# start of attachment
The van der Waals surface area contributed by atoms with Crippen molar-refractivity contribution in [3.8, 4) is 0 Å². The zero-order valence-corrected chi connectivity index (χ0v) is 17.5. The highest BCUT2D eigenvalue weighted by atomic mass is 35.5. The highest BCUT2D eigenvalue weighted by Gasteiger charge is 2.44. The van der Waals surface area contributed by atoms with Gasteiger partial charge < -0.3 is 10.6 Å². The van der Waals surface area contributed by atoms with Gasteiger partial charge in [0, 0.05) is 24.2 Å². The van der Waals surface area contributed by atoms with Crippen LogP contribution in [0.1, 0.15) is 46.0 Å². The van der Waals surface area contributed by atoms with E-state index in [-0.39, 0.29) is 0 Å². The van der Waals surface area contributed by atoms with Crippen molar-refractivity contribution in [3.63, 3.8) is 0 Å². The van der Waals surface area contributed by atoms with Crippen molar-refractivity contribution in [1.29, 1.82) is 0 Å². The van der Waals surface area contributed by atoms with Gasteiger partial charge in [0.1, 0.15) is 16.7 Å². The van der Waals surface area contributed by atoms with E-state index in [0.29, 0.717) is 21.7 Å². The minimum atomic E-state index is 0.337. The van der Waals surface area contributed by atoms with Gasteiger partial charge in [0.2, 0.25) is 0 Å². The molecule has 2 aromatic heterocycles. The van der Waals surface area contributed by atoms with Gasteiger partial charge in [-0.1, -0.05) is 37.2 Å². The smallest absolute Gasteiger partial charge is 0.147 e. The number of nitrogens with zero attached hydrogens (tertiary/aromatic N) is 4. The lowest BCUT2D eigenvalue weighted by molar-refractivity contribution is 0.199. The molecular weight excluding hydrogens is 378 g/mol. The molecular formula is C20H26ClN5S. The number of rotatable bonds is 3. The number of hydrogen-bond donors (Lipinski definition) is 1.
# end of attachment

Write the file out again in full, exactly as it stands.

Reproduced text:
The van der Waals surface area contributed by atoms with Crippen molar-refractivity contribution in [3.8, 4) is 0 Å². The zero-order valence-corrected chi connectivity index (χ0v) is 17.5. The highest BCUT2D eigenvalue weighted by atomic mass is 35.5. The highest BCUT2D eigenvalue weighted by Gasteiger charge is 2.44. The van der Waals surface area contributed by atoms with Gasteiger partial charge < -0.3 is 10.6 Å². The van der Waals surface area contributed by atoms with Gasteiger partial charge in [0, 0.05) is 24.2 Å². The van der Waals surface area contributed by atoms with Crippen LogP contribution in [0.1, 0.15) is 46.0 Å². The van der Waals surface area contributed by atoms with E-state index in [-0.39, 0.29) is 0 Å². The van der Waals surface area contributed by atoms with Crippen molar-refractivity contribution in [3.63, 3.8) is 0 Å². The van der Waals surface area contributed by atoms with Crippen molar-refractivity contribution in [1.29, 1.82) is 0 Å². The van der Waals surface area contributed by atoms with Gasteiger partial charge in [0.1, 0.15) is 16.7 Å². The van der Waals surface area contributed by atoms with E-state index in [0.29, 0.717) is 21.7 Å². The minimum atomic E-state index is 0.337. The van der Waals surface area contributed by atoms with Gasteiger partial charge in [0.2, 0.25) is 0 Å². The molecule has 2 aromatic heterocycles. The van der Waals surface area contributed by atoms with Gasteiger partial charge in [-0.1, -0.05) is 37.2 Å². The smallest absolute Gasteiger partial charge is 0.147 e. The number of nitrogens with zero attached hydrogens (tertiary/aromatic N) is 4. The lowest BCUT2D eigenvalue weighted by molar-refractivity contribution is 0.199. The molecular weight excluding hydrogens is 378 g/mol. The molecular formula is C20H26ClN5S. The number of rotatable bonds is 3. The number of hydrogen-bond donors (Lipinski definition) is 1.